Roger takes Pete's side: with a positive ad, you're preaching to the choir, but with negative ads you're hitting people who are on the fence. And, as Pete notes, there are a lot of people on the fence right now. Roger calls the meeting to a close, asking for ideas after the long weekend. Pete smirks, "Yeah, let's go down swinging." Every time you wish somebody would pop poor Pete in the face just for existing, I will eat one of these Skittles I have bought for this purpose, starting with the yucky green ones, and we'll see how many are left. Roger also mentions the Menkens, who are coming to sign off on the strategic plan, which means two things: number one, Rachel! And number two, because this is the big father/daughter episode to bookend the father/son nightmare that was "Red In The Face," we'll finally get to see her dad. Bet he's awesome! Roger tells Don to "ride bareback over Pete here" during the meeting -- I guess the bra and panties are optional before five -- and to be on his best behavior, because, he asides quietly, he knows Rachel bothers Don. Um yeah, in the "hot and..." sense. Sorry, this show makes me go all Catskills.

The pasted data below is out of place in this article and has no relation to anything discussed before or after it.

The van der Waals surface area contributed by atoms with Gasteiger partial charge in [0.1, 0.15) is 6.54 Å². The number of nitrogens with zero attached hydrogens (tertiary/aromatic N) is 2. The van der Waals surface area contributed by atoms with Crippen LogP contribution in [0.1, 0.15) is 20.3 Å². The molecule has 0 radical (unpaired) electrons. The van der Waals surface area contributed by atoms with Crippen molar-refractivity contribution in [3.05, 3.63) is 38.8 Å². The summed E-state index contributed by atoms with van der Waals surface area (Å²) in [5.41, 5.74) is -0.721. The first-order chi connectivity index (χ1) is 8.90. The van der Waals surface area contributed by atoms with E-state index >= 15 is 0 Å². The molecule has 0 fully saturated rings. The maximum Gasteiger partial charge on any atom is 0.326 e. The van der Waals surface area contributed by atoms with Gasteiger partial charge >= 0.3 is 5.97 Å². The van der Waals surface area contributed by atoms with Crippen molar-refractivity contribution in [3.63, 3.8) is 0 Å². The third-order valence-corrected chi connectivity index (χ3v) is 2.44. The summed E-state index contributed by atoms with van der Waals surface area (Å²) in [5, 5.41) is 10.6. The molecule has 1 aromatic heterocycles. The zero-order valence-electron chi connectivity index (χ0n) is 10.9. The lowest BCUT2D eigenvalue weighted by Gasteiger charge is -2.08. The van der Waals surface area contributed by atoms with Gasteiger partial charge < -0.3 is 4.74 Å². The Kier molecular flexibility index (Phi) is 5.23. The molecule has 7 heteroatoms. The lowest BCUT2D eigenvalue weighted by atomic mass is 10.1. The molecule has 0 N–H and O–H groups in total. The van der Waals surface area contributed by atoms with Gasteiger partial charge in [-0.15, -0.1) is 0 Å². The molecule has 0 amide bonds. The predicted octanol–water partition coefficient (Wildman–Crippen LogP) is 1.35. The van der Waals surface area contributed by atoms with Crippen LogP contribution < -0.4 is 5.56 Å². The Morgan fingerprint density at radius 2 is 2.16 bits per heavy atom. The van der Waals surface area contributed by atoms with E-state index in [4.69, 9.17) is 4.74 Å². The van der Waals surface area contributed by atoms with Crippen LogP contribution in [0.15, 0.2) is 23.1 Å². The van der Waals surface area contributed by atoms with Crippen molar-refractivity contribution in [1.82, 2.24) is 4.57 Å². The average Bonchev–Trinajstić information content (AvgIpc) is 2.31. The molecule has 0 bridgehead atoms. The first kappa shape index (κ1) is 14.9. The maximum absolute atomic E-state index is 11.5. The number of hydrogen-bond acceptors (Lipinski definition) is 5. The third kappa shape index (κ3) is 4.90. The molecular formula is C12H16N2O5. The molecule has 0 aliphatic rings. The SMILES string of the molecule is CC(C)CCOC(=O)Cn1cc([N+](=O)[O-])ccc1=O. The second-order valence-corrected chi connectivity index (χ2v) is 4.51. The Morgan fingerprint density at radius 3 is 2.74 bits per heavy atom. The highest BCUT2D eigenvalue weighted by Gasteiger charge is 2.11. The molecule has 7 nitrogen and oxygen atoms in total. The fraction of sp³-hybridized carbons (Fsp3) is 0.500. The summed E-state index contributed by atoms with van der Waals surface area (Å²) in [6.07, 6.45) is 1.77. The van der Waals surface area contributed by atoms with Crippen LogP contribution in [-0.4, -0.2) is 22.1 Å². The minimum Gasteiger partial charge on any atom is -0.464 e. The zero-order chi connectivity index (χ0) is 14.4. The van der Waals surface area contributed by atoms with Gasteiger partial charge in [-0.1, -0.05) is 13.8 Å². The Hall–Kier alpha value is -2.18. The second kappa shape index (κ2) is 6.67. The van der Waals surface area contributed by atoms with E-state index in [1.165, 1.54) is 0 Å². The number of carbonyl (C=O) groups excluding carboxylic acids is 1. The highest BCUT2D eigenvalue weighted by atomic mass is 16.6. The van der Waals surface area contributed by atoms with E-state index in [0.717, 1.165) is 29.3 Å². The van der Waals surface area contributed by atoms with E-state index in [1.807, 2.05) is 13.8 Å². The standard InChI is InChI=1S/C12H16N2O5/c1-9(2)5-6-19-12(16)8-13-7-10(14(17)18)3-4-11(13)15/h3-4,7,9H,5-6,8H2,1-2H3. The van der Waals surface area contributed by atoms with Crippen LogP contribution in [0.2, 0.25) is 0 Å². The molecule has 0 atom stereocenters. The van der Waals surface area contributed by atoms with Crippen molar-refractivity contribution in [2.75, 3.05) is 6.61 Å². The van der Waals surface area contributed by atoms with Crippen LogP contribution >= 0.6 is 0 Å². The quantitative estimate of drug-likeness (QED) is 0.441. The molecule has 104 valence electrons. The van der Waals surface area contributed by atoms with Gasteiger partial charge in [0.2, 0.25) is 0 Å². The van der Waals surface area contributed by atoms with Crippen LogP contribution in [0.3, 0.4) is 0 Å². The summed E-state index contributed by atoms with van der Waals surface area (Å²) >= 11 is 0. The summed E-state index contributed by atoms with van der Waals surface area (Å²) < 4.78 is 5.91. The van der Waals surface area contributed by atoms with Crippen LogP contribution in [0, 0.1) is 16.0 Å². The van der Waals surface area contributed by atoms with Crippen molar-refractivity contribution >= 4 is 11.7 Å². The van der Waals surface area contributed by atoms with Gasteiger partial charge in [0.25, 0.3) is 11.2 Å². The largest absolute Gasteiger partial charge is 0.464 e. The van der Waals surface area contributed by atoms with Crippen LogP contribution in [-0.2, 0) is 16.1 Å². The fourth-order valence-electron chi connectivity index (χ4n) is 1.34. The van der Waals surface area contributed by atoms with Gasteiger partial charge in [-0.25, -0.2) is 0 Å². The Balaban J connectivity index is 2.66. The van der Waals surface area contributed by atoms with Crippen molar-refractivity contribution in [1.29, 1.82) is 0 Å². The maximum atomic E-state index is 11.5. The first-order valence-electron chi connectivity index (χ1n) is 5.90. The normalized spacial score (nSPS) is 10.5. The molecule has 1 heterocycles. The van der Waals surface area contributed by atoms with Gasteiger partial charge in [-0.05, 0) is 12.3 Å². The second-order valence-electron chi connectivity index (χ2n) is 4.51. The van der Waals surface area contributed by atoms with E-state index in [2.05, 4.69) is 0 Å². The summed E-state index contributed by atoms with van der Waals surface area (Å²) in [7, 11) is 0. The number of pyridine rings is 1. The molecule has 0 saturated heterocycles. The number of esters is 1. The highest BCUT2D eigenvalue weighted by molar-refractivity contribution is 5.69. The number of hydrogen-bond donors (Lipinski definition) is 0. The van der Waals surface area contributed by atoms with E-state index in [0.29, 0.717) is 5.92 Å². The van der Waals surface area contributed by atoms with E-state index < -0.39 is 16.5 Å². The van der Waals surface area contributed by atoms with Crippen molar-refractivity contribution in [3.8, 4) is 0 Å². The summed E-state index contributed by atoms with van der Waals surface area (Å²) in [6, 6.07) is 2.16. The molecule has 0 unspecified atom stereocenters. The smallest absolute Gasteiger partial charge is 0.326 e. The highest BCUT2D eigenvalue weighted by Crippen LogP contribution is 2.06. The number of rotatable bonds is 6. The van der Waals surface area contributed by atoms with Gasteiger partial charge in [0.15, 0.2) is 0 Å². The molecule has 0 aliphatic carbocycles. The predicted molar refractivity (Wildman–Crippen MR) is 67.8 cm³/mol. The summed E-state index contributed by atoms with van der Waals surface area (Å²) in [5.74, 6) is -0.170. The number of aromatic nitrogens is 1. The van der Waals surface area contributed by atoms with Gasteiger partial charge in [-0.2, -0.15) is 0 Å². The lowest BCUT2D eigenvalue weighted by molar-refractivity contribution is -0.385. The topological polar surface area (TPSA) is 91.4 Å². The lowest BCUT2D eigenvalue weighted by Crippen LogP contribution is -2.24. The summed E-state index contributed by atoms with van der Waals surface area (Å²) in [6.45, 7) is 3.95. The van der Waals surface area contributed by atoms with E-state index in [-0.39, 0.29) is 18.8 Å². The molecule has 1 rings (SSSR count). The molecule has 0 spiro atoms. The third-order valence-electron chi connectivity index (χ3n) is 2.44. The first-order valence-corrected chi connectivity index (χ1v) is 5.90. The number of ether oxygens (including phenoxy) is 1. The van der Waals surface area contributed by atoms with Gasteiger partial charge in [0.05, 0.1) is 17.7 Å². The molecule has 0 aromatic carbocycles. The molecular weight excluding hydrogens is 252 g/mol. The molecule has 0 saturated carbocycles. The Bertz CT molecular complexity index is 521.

Joan's out on the floor, wearing the Joan version of the Mamma Mia dress, meaning that she still looks hotter than a campfire on the sun, and Roger drags her across the room to his office, offering tantalizing snippets of sexual harassment as he goes: "I really need to get to the bottom of that, yes..." and "I would like to get a look at those..." Inside the office, he's all overjoyed, like a boy, about how daughter Margaret and wife Mona are "off to Black Island" for Labor Day, like every other set of wife and kids in the city, so they have the whole town to themselves. Red suggests a movie, perhaps The Apartment. The titular apartment, if you haven't seen it, is an executive suite where all the sleazebag guys in this office go to get their rocks off with fun-time girls. Specifically one fun-time girl that the main guy secretly loves but can't stop treating like trash, who in a rare flair of art-imitating-gross, was played by Shirley Maclaine, the Hollywood fun-time girl of all time, after Marilyn Monroe was passed over. Roger says he saw it last week with his wife: "A white elevator operator? And a girl, at that? I wanna work there!" Joan's unsurprised at this: "They passed that girl around like a tray of canapés, and she tried to commit suicide." Roger's like, "So...you've seen it." Seen it? It's a How Not To, in Joan's world. Joan's world is so specific; it has so many rules for survival. What's Joan's Dick Whitman like?